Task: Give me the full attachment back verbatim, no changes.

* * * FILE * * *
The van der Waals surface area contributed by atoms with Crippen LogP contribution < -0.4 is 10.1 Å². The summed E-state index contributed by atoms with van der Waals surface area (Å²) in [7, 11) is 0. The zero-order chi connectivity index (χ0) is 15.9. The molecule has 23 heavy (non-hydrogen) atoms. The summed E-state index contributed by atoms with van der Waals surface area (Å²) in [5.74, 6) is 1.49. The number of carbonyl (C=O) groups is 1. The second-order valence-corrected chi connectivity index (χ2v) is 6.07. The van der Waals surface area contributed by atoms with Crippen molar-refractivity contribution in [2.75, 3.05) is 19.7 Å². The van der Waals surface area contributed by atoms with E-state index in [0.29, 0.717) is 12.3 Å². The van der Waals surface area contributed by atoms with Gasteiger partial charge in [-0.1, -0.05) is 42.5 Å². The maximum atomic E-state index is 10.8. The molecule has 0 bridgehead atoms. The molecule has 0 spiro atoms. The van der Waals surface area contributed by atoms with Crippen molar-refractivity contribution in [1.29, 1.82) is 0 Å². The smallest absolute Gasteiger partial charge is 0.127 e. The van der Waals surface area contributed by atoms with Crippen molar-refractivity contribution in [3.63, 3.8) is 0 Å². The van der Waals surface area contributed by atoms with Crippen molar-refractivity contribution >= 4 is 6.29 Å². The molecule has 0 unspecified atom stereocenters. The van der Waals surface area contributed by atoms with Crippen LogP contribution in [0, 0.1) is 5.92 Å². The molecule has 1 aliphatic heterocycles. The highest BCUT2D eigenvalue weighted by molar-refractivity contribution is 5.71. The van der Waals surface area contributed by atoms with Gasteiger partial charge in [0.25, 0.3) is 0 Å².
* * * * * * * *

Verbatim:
The van der Waals surface area contributed by atoms with Crippen LogP contribution < -0.4 is 10.1 Å². The summed E-state index contributed by atoms with van der Waals surface area (Å²) in [7, 11) is 0. The zero-order chi connectivity index (χ0) is 15.9. The molecule has 23 heavy (non-hydrogen) atoms. The summed E-state index contributed by atoms with van der Waals surface area (Å²) in [5.74, 6) is 1.49. The number of carbonyl (C=O) groups is 1. The second-order valence-corrected chi connectivity index (χ2v) is 6.07. The van der Waals surface area contributed by atoms with Crippen molar-refractivity contribution in [2.75, 3.05) is 19.7 Å². The van der Waals surface area contributed by atoms with E-state index in [0.29, 0.717) is 12.3 Å². The van der Waals surface area contributed by atoms with Gasteiger partial charge in [-0.1, -0.05) is 42.5 Å². The maximum atomic E-state index is 10.8. The molecule has 0 bridgehead atoms. The molecule has 0 spiro atoms. The van der Waals surface area contributed by atoms with Crippen molar-refractivity contribution in [1.29, 1.82) is 0 Å². The smallest absolute Gasteiger partial charge is 0.127 e. The van der Waals surface area contributed by atoms with Crippen molar-refractivity contribution in [3.63, 3.8) is 0 Å². The van der Waals surface area contributed by atoms with Crippen molar-refractivity contribution >= 4 is 6.29 Å². The molecule has 0 unspecified atom stereocenters. The van der Waals surface area contributed by atoms with Crippen LogP contribution in [0, 0.1) is 5.92 Å². The molecule has 1 aliphatic heterocycles. The highest BCUT2D eigenvalue weighted by molar-refractivity contribution is 5.71. The van der Waals surface area contributed by atoms with Gasteiger partial charge in [0.25, 0.3) is 0 Å².